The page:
Press Briefing by Conference Call with Dr. Mark Dybul, Deputy Global AIDS Coordinator on the President's Plan for Emergency AIDS ReliefDr. Mark Dybul, Deputy Global AIDS Coordinator
November 30, 2005
Released by the White House Office of the Press Secretary
2:30 P.M. EST
DR. DYBUL: (In progress) -- the resources. And so the programs have moved rapidly, with money moving rapidly. And what really is happening is that, as we say, the heart and soul of the emergency plan is to support national strategies, to support governments at the national, provincial, state, local level, non-governmental organization, faith-based, community-based organizations, to move as rapidly as possible on prevention, care and treatment to achieve the goals the President set for the initiative, which will be achieved through supporting national strategies and approaches.
And tomorrow, President Bush will commemorate World AIDS Day and provide an update on where we are in terms of the emergency plan support, but as you all might remember, that in March of -- at the end of March of this year, we were well on our way with the support that's been provided, and that progress has continued.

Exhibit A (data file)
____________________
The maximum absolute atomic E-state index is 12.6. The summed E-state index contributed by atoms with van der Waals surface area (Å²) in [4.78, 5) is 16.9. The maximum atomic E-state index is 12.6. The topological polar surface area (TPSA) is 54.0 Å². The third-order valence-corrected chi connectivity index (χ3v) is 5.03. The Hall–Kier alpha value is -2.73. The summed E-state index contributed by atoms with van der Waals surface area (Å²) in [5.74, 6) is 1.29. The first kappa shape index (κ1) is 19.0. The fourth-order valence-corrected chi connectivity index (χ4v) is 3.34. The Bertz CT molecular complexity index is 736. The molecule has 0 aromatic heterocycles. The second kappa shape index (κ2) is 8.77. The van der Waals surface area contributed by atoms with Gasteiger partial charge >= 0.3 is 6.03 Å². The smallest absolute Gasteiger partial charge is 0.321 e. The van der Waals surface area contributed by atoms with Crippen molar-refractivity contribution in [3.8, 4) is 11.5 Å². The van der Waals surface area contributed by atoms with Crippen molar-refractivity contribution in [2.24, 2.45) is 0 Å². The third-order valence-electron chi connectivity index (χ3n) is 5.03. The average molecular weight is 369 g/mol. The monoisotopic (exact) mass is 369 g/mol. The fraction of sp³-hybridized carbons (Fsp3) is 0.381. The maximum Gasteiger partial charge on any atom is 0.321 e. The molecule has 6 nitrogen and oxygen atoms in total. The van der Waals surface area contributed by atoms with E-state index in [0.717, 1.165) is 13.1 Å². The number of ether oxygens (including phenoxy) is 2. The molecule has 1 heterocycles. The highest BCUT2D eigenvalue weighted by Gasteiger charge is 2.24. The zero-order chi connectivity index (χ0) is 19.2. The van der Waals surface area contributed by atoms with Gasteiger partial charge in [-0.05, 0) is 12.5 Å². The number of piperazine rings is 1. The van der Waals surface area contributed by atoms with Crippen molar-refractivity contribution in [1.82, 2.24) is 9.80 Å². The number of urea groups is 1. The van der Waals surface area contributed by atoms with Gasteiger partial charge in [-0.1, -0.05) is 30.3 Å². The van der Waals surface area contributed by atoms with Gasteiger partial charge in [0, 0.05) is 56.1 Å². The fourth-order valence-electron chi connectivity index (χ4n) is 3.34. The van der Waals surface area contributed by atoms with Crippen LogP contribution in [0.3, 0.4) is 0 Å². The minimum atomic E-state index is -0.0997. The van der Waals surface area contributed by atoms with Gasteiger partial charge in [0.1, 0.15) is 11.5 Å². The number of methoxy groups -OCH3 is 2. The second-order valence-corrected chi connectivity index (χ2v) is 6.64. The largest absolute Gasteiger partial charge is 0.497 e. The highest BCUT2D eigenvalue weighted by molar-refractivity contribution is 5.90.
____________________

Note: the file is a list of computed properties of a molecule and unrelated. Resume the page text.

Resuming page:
I think it is important to reemphasize, again, that this is people in-country, coming together, moving their strategies forward, and effectively coming together as communities. It's not too dissimilar from what we saw in the United States where communities came together and said, enough is enough, we're going to do something about this epidemic. And what the emergency plan has done is provide resources, both financial and technical, to allow those people to move forward, to provide the support for that to happen.